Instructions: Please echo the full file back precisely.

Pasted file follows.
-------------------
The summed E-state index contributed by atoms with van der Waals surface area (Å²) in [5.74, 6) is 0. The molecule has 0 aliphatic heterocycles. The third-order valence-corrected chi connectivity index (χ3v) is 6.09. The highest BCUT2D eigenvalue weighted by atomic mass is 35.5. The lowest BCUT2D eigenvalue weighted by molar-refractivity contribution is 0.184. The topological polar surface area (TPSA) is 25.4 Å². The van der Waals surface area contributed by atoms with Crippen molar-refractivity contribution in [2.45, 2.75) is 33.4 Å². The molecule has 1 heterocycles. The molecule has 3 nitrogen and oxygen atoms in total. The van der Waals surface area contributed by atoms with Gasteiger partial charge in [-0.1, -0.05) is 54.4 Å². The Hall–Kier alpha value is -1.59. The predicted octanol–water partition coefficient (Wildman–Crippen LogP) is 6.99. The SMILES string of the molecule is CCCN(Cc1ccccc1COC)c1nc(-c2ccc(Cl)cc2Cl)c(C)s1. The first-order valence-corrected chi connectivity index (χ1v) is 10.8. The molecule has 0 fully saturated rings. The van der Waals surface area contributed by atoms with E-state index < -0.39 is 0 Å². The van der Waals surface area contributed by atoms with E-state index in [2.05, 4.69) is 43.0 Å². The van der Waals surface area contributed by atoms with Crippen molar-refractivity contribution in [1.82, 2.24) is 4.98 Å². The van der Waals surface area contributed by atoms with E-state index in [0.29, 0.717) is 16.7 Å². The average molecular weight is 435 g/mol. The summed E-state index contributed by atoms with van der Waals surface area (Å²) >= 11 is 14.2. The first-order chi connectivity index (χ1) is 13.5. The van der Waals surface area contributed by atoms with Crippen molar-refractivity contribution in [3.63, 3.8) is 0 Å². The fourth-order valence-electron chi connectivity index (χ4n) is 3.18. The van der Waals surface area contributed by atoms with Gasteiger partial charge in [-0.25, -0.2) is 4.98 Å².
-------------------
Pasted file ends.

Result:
The summed E-state index contributed by atoms with van der Waals surface area (Å²) in [5.74, 6) is 0. The molecule has 0 aliphatic heterocycles. The third-order valence-corrected chi connectivity index (χ3v) is 6.09. The highest BCUT2D eigenvalue weighted by atomic mass is 35.5. The lowest BCUT2D eigenvalue weighted by molar-refractivity contribution is 0.184. The topological polar surface area (TPSA) is 25.4 Å². The van der Waals surface area contributed by atoms with Crippen molar-refractivity contribution in [2.45, 2.75) is 33.4 Å². The molecule has 1 heterocycles. The molecule has 3 nitrogen and oxygen atoms in total. The van der Waals surface area contributed by atoms with Gasteiger partial charge in [-0.1, -0.05) is 54.4 Å². The Hall–Kier alpha value is -1.59. The predicted octanol–water partition coefficient (Wildman–Crippen LogP) is 6.99. The SMILES string of the molecule is CCCN(Cc1ccccc1COC)c1nc(-c2ccc(Cl)cc2Cl)c(C)s1. The first-order valence-corrected chi connectivity index (χ1v) is 10.8. The molecule has 0 fully saturated rings. The van der Waals surface area contributed by atoms with E-state index < -0.39 is 0 Å². The van der Waals surface area contributed by atoms with E-state index in [2.05, 4.69) is 43.0 Å². The van der Waals surface area contributed by atoms with Crippen molar-refractivity contribution in [1.82, 2.24) is 4.98 Å². The van der Waals surface area contributed by atoms with E-state index in [0.29, 0.717) is 16.7 Å². The average molecular weight is 435 g/mol. The summed E-state index contributed by atoms with van der Waals surface area (Å²) >= 11 is 14.2. The first-order chi connectivity index (χ1) is 13.5. The van der Waals surface area contributed by atoms with Crippen molar-refractivity contribution in [3.63, 3.8) is 0 Å². The fourth-order valence-electron chi connectivity index (χ4n) is 3.18. The van der Waals surface area contributed by atoms with Gasteiger partial charge in [-0.25, -0.2) is 4.98 Å².